The Salvation – Movie Review by Frank L
Directed by Kristian Levring
Writers: Anders Thomas Jensen, Kristian Levring
Stars: Mads Mikkelsen, Eva Green, Jeffrey Dean Morgan
Set in North America in the 1870’s, Jon (Mads Mikkelsen) and his bachelor brother Paul, ex-soldiers, have emigrated from Denmark following a heavy defeat at the hands of the Germans. They have through their brawn created a domestic homestead in the harsh and arid land. They are true frontiersmen. As Jon has created a home, Jon’s wife and seven year old son join them in the New World. They arrive safely by train at the nearest railway station in the primitive frontier settlement.
But on the journey by stagecoach from the settlement to Jon’s homestead, Jon and his family encounter the brother of the local corrupt and violent “godfather” De la Rue. Jon’s life changes brutally. He and his brother become outlaws in this small society, which apparently governed by law is in fact governed by De La Rue. The small community is in thrall to him and his thugs. The underlying obsession of De La Rue is the land which contains the new gold, the soon to become omnipotent, oil…black gold.
Shot in South Africa, this is a magnificent, dusty, verismo, American Western. There are all the usual characters the good, Jon, his wife, his son and his brother; the bad De La Rue, his brother and his enforcer. The town folk are all there with their imperfections, prejudices and occasional idealism and includes the sheriff who is also the pastor to this flock, the undertaker who is a canny businessman and a wise old woman who owns the local store. All are familiar types encountered in traditional Hollywood westerns. However the performance of Mads Mikkelsen as Jon carries this film to great heights. His rage against the obscene violence of De La Rue’s henchmen is considered, even if extreme. His military skills and that of his brother are applied with acumen when they are forced to face the brutal world of De La Rue. It all takes place at a helter-skelter clip. The sub plot involving De La Rue’s mute sister-in-law creates a further array of loyalties which appear to be immutable but her silence is not of choice having had her tongue cut out by native Indians.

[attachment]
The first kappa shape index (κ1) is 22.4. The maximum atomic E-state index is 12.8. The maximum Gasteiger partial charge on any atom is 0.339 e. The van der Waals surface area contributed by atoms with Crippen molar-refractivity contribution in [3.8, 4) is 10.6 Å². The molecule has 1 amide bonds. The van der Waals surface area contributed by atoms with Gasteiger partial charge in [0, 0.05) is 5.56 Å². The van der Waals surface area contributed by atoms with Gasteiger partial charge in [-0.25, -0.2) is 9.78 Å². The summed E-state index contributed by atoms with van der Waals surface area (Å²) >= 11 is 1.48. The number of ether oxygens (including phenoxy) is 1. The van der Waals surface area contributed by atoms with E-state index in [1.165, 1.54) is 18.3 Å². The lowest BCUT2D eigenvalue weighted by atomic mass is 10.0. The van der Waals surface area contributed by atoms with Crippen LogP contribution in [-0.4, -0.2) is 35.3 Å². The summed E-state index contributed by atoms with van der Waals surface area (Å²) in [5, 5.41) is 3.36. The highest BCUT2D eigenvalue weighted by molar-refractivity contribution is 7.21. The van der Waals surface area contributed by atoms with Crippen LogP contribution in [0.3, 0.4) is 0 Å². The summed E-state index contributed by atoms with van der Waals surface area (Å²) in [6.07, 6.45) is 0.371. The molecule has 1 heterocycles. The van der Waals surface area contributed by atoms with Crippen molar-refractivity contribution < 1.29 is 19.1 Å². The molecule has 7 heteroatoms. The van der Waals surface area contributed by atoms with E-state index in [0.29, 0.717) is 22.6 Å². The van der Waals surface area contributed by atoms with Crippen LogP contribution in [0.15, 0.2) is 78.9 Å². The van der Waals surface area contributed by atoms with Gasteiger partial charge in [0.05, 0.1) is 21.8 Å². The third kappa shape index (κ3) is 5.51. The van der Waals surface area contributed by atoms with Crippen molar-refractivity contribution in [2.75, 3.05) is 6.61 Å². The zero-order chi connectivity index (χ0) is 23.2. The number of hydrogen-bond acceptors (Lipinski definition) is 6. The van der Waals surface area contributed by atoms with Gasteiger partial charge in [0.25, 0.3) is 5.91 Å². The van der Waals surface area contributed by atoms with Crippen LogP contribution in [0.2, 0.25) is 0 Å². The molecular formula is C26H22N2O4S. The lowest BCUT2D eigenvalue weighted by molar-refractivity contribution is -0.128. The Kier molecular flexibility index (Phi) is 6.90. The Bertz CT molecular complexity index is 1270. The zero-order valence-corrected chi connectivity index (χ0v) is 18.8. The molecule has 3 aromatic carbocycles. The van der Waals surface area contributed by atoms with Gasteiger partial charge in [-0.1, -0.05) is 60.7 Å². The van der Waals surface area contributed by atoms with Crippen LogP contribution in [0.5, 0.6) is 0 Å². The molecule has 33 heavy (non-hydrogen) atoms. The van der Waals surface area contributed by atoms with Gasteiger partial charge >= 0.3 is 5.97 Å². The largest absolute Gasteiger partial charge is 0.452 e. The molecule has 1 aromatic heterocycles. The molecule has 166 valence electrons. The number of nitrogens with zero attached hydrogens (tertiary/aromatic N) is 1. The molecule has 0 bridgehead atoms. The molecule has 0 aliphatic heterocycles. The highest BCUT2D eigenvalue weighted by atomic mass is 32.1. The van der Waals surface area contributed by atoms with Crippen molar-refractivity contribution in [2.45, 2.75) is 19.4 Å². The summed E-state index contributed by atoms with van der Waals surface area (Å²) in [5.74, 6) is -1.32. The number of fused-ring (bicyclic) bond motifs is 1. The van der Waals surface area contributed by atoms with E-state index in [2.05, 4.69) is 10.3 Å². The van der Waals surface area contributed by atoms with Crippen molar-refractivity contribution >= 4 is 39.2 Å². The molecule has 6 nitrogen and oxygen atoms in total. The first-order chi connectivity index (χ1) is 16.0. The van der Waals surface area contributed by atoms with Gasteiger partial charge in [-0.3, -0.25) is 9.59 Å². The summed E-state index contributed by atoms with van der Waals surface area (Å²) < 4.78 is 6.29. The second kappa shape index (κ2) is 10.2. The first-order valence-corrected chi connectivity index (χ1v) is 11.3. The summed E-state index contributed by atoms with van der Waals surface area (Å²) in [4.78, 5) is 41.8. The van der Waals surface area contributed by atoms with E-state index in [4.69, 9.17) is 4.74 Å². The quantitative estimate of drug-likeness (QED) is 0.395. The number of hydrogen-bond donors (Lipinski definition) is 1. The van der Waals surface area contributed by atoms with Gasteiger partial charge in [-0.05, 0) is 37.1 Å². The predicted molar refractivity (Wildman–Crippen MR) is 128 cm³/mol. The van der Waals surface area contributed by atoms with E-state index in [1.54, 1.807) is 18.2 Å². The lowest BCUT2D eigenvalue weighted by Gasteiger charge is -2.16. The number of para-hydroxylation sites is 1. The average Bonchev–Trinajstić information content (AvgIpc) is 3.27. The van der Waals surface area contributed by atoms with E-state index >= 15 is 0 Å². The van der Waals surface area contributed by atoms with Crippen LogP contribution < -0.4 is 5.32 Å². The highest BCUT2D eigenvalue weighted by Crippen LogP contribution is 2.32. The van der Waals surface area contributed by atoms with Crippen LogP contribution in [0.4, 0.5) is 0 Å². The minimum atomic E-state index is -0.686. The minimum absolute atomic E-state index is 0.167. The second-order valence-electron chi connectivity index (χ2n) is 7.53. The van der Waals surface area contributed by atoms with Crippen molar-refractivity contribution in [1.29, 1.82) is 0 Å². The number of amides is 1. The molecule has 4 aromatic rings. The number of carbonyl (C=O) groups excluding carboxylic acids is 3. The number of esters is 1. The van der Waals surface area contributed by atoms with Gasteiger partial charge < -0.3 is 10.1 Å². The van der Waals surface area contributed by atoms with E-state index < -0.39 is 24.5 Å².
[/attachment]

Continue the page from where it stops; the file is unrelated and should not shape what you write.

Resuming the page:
The scenery is dusty, dry and dessicated. The clothes are lived in, used, the working clothes of hard working people. The horses are working horses, no fiery steeds. The buildings have an austerity and simplicity; the interiors are bare board. There is no dark red, overly stuffed, velvet armchairs… this is the frontier, hard, wooden, spartan simplicity is the order of the day.
Maybe the physical harshness of the climate of so much of Scandinavia gives to a Scandinavian an insight as to what the American frontier was truly like in the 1870’s. Given this harshness the well-known Hollywood Western can be created anew with a lean, ascetic sensibility. Undoubtedly this is a Western but told by one of the constituents of the great melting pot of nationalities which has created the Americans. It seems in the twenty first century that maybe it takes one of those nationalities to create today “the Western”. Kristian Levring makes a strong case for the Danes to be the nationality, with this well-constructed, bare, beautifully shot, full-blooded Western.